By Christian Viveros-Fauné
By Miriam Felton-Dansky
By Tom Sellar
By Tom Sellar
By Jessica Dawson
By Tom Sellar
By R. C. Baker
By Tom Sellar
Probably no piece of music has been choreographed as many times as Stravinsky's Rite of Spring. It's practically a rite of passage for dancemakers: Everyone feels the need to give it a go. For the Israeli choreographer Emanuel Gat, Rite provided him with his first reputation-making success. His approach? Salsa dancing.
New York audiences became acquainted with Gat during the Lincoln Center Festival of 2006, when he paired his Rite with a male duet that, while set to songs from Schubert's "Winterreise," largely ignored the text, the tempos, the beginnings and endings. Treating hallowed music this way seems to be a habit with him: On March 25, he returns, for a week at the Joyce this time, with K626, an evening-length dance to Mozart's "Requiem." Much of it looks more like something you'd see in a club than in a church.
Gat came to dance late, in his early twenties, and he came to it as a trained musician. But musical values are not all that draw him to these scores: "They're almost museum pieces," he told me, "behind the glass with guards. Everyone tells you, 'How dare you?' " Beyond the fun of defying such cultural guards, Gat is also attracted to what he calls "the extra value" in canonical scores, the layers of association the music has acquired over time. "The material vibrates," he says, "it's reactive. The point of reference is not one or two or three but 300."
In Gat's Rite, two men mechanically partner three women, and Stravinsky's stabbing rhythms, plus the ghost of the original sacrifice scenario, color the game of musical chairs with menace. Ultimately, however, Gat's inventions don't equal Stravinsky's: The music develops, and the dance doesn't. That's the risk that comes with the extra value, the borrowed grandeur. His duet to "Winterreise" is much more effective, partly because the stakes are lower—it isn't dance music; there have been far fewer precedents—and partly because Gat created the dance before he chose the music. The choreographic material is strong in itself—two large men with shaved heads moving in close canon—and instead of being overwhelmed by the Schubert, the dance has its own vibrations to add.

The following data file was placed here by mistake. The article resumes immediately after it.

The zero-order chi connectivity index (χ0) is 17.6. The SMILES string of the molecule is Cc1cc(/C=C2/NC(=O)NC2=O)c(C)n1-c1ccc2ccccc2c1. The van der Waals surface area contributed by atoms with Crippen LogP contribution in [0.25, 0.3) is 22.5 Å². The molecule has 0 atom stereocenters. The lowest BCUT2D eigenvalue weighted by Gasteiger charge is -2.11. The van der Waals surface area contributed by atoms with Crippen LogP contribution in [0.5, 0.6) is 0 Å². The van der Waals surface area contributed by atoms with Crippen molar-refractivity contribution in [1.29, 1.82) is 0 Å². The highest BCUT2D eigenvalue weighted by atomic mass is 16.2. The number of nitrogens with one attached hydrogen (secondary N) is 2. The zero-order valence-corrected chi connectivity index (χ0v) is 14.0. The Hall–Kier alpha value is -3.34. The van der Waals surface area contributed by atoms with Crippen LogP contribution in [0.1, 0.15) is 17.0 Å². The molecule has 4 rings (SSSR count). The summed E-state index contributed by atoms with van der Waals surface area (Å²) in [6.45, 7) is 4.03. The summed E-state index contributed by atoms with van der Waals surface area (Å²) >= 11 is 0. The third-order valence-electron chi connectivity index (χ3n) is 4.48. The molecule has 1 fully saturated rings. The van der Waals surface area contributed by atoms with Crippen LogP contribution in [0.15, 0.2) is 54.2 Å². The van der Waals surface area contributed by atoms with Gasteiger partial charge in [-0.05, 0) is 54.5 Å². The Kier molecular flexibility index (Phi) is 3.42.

Despite his training, Gat is not a score-in-hand choreographer—he works intuitively. And so the moment in K626 when one woman cradles another, then slowly drops her, emerged, he says, from a physical experiment—"Hold her as long as you can"—rather than from the pietà image. The funeral mass supplies the association, as voices singing of God's wrath and mercy inflect Gat's motifs of stumbling, hopping on one leg, and lying supine and rising up. Gat also resists those associations, treating the score's jauntier rhythms as dance music, responding with group sections that could be easily transferred to MTV.
In his "Winterreise" duet, some of the most powerful moments take place in silence, and that holds true for K626, too. The final move in the former shows up in the latter. In the first, one person gently shoulders past the other, as if in a crowd. In the second, that action gets multiplied across an actual press of people, then reversed, as if getting to the front turned out not to be so desirable. Gat has a gift for such resonant images, without the crutch of a famous score. His next project uses no music at all.
Brazilian contemporary dance troupes are eclectic by birthright, but this one, Brazil's most celebrated, makes defying category its raison d'être. It's typical of the approach taken by artistic director and choreographer Rodrigo Pederneiras to program a work like Benguelê, which celebrates his country's mixed heritage, only to offset it with Breu, a darker vision of ignorant armies clashing at night. BAM Howard Gilman Opera House, 30 Lafayette Avenue, Brooklyn, 718-636-4100, bam.org
In 1994, when Neil Greenberg made his Not-About-AIDS-Dance, it had been preceded by dozens of pieces that were, and much more overtly. The same cannot be said of Marks's Not About Iraq, though the title promises a similarly understated approach. Her target is complacency, and the veteran choreographer is smart enough not to miss it by fault of a heavy hand. Danspace Project at St. Mark's Church, 131 East 10th Street, 212-674-8194, danspaceproject.org
A Stephen Petronio concert looks like a fashion show and sounds like almost nothing else in dance. His choice of musical collaborators is frequently inspired: for example, Rufus Wainwright composing for children's chorus. That dance, Bloom (2005), gets reprised this year along with two premieres: One follows the androgynous voice of Antony Hegarty into a zone of fluid gender; the other explores well-trodden Petronio territory—the raw juxtaposed against the sleek—with a new score by the electro-pop collaborative Fischerspooner. Joyce Theater, 175 Eighth Avenue, 212-242-0800, joyce.org
A Kirov visit is always an occasion. The first weeks of this engagement find two star ballerinas alternating in excerpts from the classics: Ulyana Lopatkina, tall and haughty, and Diana Vishneva, no less ravishing for being familiar here. Later on, the company indulges in its unfortunate enthusiasm for William Forsythe and revels in its newly found authority with George Balanchine by devoting evenings to each. City Center, 135 West 55th, 212-581-1212, nycitycenter.org